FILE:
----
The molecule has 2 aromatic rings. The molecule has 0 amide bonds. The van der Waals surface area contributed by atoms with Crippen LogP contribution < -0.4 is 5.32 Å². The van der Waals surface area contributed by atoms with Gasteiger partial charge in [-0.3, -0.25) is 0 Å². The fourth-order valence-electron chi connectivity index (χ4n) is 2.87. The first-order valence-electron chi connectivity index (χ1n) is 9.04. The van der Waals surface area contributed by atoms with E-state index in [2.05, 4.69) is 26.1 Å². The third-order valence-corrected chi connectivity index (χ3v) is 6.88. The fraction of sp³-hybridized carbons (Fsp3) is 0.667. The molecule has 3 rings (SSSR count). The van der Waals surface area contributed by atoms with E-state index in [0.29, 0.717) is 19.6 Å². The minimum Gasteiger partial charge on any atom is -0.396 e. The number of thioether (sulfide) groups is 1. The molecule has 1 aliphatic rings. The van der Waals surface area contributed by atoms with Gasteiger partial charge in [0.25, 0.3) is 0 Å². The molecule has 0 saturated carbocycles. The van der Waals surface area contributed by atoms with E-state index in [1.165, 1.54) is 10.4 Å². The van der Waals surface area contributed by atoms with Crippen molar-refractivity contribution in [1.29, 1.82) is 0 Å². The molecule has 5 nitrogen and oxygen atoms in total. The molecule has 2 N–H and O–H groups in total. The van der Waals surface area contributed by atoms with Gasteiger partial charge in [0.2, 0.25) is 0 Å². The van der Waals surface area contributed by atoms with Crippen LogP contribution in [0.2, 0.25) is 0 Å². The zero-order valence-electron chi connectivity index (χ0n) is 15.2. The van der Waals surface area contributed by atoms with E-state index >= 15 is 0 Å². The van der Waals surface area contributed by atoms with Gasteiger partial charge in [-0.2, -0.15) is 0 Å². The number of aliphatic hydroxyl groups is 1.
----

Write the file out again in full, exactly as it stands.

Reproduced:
The molecule has 2 aromatic rings. The molecule has 0 amide bonds. The van der Waals surface area contributed by atoms with Crippen LogP contribution < -0.4 is 5.32 Å². The van der Waals surface area contributed by atoms with Gasteiger partial charge in [-0.3, -0.25) is 0 Å². The fourth-order valence-electron chi connectivity index (χ4n) is 2.87. The first-order valence-electron chi connectivity index (χ1n) is 9.04. The van der Waals surface area contributed by atoms with E-state index in [2.05, 4.69) is 26.1 Å². The third-order valence-corrected chi connectivity index (χ3v) is 6.88. The fraction of sp³-hybridized carbons (Fsp3) is 0.667. The molecule has 3 rings (SSSR count). The van der Waals surface area contributed by atoms with E-state index in [0.29, 0.717) is 19.6 Å². The minimum Gasteiger partial charge on any atom is -0.396 e. The number of thioether (sulfide) groups is 1. The molecule has 1 aliphatic rings. The van der Waals surface area contributed by atoms with Gasteiger partial charge in [0.25, 0.3) is 0 Å². The molecule has 0 saturated carbocycles. The van der Waals surface area contributed by atoms with E-state index in [1.165, 1.54) is 10.4 Å². The van der Waals surface area contributed by atoms with Crippen molar-refractivity contribution in [1.29, 1.82) is 0 Å². The molecule has 5 nitrogen and oxygen atoms in total. The molecule has 2 N–H and O–H groups in total. The van der Waals surface area contributed by atoms with Gasteiger partial charge in [0.2, 0.25) is 0 Å². The van der Waals surface area contributed by atoms with Crippen LogP contribution in [0.2, 0.25) is 0 Å². The zero-order valence-electron chi connectivity index (χ0n) is 15.2. The van der Waals surface area contributed by atoms with E-state index >= 15 is 0 Å². The van der Waals surface area contributed by atoms with Gasteiger partial charge in [-0.2, -0.15) is 0 Å². The number of aliphatic hydroxyl groups is 1.